China’s move to crackdown on crypto mining operations and wrest control of decentralised finance markets into the hands of the government has led to Bitcoin’s struggles. Notably, with Bitcoin miners having to move out of China, the hash rate, or the rate at which new BTC tokens are minted, has fallen. Supply may be even tighter than usual.

Other criticisms around the Bitcoin from an environment, social and governance perspective has also put a dampener on BTC performance. In an increasingly environmentally conscious world, stories of BTC mining consuming as much power annually as Sweden may have put investors off.

The regulatory framework around crypto trading in general is still being hashed out on a global scale. When it comes to Bitcoin, however, intergovernmental bodies like the Financial Action Task Force, are keeping a close eye on its network. Money laundering and using BTC to fund illegal activities is something many watchdogs are keeping a close eye on.

Other financial and institutional bodies are stepping up their efforts to safeguard retail investors against the massive volatility and uncertainty crypto trading can bring too.

Then there are other concerns around the naivety of BTC investors and traders. Many are total newcomers to these two disciplines. They may not have the capital or the experience necessary to whether a Bitcoin bear market, as they only just got in when goings are good.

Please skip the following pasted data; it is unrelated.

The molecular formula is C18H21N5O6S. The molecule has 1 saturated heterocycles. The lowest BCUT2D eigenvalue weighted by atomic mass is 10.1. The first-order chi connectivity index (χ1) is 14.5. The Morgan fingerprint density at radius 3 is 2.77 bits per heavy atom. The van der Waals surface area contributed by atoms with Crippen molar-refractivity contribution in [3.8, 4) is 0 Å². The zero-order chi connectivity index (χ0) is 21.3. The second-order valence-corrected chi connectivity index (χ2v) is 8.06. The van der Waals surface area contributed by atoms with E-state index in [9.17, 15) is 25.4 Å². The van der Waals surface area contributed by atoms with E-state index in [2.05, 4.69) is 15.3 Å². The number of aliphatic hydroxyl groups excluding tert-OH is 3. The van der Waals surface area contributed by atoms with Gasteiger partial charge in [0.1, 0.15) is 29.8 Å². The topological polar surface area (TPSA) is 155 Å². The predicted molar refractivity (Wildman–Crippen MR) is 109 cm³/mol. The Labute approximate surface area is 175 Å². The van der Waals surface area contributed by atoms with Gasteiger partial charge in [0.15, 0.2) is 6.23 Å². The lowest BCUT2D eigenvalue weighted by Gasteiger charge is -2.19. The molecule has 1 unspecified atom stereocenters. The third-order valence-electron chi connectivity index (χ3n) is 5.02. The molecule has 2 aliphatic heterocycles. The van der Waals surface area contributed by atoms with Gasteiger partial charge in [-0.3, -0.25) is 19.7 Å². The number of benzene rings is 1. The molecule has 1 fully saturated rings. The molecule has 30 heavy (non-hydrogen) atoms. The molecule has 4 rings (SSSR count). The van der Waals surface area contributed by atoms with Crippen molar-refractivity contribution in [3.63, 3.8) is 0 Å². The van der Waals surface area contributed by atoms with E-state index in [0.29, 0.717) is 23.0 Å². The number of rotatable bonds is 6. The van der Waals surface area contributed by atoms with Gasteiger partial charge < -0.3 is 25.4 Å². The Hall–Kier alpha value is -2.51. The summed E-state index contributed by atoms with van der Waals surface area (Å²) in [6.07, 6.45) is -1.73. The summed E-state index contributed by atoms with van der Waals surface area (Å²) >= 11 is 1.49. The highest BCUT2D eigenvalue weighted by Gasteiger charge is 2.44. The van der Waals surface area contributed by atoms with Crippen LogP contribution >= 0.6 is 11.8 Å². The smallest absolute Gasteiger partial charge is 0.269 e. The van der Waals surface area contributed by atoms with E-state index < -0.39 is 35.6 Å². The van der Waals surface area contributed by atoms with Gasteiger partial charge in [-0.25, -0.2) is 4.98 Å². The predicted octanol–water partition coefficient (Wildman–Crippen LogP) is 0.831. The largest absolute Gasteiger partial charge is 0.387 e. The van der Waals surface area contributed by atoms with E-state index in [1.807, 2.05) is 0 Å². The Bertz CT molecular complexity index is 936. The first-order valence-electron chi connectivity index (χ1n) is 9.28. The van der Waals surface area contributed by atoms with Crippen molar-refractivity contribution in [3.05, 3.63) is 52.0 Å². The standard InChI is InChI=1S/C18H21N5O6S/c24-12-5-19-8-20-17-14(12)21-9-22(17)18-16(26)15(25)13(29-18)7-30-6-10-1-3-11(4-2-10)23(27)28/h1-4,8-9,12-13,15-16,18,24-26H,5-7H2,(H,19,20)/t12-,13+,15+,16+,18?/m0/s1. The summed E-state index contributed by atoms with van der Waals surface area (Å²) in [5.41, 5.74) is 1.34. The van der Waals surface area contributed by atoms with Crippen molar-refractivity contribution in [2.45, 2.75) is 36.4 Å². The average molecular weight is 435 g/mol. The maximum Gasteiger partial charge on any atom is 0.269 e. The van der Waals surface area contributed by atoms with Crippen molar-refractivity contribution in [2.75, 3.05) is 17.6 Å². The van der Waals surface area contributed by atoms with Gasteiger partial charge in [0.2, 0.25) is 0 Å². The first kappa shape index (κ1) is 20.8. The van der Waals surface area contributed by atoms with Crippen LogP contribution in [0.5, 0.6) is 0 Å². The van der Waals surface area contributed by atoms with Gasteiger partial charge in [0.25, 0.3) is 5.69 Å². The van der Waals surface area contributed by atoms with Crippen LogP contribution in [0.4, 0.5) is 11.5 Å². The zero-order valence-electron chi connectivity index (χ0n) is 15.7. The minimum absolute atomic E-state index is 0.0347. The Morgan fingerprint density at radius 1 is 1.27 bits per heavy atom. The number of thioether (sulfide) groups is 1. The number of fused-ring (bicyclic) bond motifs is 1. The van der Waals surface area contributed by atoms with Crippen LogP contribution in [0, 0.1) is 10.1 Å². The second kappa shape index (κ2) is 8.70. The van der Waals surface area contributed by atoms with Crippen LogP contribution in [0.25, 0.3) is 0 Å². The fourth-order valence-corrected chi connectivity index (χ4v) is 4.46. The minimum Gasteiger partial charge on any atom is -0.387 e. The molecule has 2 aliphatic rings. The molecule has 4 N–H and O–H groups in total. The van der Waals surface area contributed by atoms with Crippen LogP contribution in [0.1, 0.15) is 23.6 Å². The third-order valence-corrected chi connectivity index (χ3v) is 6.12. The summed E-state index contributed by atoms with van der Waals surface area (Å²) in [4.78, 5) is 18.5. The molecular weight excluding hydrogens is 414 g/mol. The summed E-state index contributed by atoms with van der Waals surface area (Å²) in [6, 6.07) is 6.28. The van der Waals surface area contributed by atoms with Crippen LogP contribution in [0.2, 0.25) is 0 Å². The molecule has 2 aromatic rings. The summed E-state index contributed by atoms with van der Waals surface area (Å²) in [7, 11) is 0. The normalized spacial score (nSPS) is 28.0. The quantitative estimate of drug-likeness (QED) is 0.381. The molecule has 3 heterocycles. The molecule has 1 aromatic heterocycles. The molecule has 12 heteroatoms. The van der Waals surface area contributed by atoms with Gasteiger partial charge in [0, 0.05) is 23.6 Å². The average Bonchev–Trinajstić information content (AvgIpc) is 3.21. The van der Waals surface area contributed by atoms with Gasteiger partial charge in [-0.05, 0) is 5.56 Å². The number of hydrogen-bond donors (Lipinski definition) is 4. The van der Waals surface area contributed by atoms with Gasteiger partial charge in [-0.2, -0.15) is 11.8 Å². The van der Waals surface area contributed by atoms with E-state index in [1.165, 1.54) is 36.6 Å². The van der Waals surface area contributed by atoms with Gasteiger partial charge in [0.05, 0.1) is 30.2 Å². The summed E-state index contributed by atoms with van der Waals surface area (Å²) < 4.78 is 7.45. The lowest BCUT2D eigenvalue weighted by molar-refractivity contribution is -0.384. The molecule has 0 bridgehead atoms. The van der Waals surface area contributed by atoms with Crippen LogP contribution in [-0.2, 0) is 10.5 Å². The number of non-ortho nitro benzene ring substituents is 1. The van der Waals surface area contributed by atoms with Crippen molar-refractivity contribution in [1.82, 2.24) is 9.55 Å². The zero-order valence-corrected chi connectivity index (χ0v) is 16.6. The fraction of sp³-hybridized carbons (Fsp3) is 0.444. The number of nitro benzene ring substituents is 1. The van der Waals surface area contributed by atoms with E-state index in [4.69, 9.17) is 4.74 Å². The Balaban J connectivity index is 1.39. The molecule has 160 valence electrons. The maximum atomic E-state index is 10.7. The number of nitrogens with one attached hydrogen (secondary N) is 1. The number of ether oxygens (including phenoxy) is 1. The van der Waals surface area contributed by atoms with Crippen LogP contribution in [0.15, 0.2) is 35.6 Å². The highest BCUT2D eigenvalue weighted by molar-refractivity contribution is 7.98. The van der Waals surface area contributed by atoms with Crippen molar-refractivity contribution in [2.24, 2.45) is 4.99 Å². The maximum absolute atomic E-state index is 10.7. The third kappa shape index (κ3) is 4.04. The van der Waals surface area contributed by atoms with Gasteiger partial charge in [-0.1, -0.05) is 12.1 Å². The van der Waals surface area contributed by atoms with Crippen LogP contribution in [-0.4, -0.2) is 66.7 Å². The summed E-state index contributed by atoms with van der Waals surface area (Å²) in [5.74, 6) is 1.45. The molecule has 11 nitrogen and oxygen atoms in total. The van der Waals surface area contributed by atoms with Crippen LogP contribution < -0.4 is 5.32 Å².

Even if trading volumes have slumped in June, they are still some of the highest volumes seen in crypto trading yet. But with half the market gone, and the BTC price in the midst of a lengthy correction, it may take something big to entice investors back.

Of course, many large scale buyers with the capital to match may be using this as a period of accumulation. We’ve seen Bitcoin whales snaff up tokens left right and centre during price lulls, and this may be what we’re seeing in the here and now.

El Salvador BTC plans may put a squeeze on the global network

El Salvador’s plan to introduce Bitcoin as legal tender continues to draw flack.

JPMorgan has warned that this would have negative ramifications for both the token and El Salvador should plans go through.

According to a report from the US megabank, such a scheme would put enormous strain on the Bitcoin blockchain network. It would severely limited Bitcoin as a method for exchange, the report said, with issues around illiquidity and the token’s trading nature causing big hurdles.

JPMorgan analysts said that Bitcoin is highly illiquid, noting that most Bitcoin trading volumes are internalized by major exchanges, with more than 90% of Bitcoin not changing hands in more than a year.

“Daily payment activity in El Salvador would represent 4% of recent on-chain transaction volume and more than 1% of the total value of tokens which have been transferred between wallets in the past year,” the report said.

JPMorgan also has worried about convertibility. A continuous imbalance of demand for conversions of Bitcoin and the United States dollar could “cannibalize onshore dollar liquidity” and eventually introduce fiscal and balance of payments risk, according to JPMorgan.

El Salvador’s government passed a bill in June that states Bitcoin would be accepted there as legal tender alongside the US dollar. Under the bill’s stipulations, merchants across El Salvador must accept BTC if offered as a method of payment.

The country also wants to be Central America’s mining hub, with an audacious plan to harness the power of volcanos to power its mining operations.

Coinbase a “tactical trade” says Goldman

Coinbase, the US’ largest crypto exchange, may be on course to beat Wall Street earnings.

The exchange’s Q2 2021 results are due soon as earnings season has begun on Wall Street. Goldman Sachs has identified the stock, which trades under the COIN ticker, as buy.